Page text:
Incidental biasing of attention from visual long-term memory

Judith E. Fan, Nicholas B. Turk-Browne

Research output: Contribution to journalArticlepeer-review

23 Scopus citations


Holding recently experienced information in mind can help us achieve our current goals. However, such immediate and direct forms of guidance from working memory are less helpful over extended delays or when other related information in long-term memory is useful for reaching these goals. Here we show that information that was encoded in the past but is no longer present or relevant to the task also guides attention. We examined this by associating multiple unique features with novel shapes in visual long-term memory (VLTM), and subsequently testing how memories for these objects biased the deployment of attention. In Experiment 1, VLTM for associated features guided visual search for the shapes, even when these features had never been task-relevant. In Experiment 2, associated features captured attention when presented in isolation during a secondary task that was completely unrelated to the shapes. These findings suggest that long-term memory enables a durable and automatic type of memory-based attentional control.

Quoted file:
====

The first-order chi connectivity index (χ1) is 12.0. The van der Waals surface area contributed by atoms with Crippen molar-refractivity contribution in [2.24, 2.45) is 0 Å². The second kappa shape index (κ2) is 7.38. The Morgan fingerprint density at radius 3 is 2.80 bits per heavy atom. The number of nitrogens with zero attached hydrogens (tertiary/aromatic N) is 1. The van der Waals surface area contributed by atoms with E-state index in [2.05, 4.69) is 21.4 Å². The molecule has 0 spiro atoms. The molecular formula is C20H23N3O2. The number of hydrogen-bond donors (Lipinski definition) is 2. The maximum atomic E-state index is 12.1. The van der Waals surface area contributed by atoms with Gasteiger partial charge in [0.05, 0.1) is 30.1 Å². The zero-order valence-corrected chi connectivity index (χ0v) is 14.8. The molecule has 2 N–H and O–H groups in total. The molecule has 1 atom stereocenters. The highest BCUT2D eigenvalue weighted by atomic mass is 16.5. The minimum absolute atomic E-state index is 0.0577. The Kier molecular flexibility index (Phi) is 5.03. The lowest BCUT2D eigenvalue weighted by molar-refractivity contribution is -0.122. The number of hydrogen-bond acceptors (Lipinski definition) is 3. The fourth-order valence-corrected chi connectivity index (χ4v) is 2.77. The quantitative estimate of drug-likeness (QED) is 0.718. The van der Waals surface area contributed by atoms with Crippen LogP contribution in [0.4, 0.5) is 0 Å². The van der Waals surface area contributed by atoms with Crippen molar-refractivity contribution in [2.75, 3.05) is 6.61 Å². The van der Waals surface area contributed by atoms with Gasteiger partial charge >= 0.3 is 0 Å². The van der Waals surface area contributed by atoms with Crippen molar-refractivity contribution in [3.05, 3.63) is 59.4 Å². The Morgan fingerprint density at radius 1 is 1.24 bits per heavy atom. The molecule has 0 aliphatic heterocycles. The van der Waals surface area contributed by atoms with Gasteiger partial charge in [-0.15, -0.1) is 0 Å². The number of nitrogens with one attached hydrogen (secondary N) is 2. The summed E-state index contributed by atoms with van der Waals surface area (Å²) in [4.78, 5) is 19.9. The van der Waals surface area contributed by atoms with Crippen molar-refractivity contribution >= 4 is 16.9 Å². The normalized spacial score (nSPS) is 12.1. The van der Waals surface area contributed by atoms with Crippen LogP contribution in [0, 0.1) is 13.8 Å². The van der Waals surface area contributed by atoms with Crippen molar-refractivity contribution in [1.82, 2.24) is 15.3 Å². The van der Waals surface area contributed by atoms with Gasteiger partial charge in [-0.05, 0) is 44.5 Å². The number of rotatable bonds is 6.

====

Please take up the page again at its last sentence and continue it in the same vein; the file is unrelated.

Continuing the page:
Original languageEnglish (US)
Pages (from-to)970-977
Number of pages8
JournalJournal of Experimental Psychology: Learning Memory and Cognition
Issue number6
StatePublished - Jun 1 2016

All Science Journal Classification (ASJC) codes

  • Experimental and Cognitive Psychology
  • Language and Linguistics
  • Linguistics and Language


  • Attentional capture
  • Episodic memory
  • Features and objects
  • Memory-guided attention
  • Working memory


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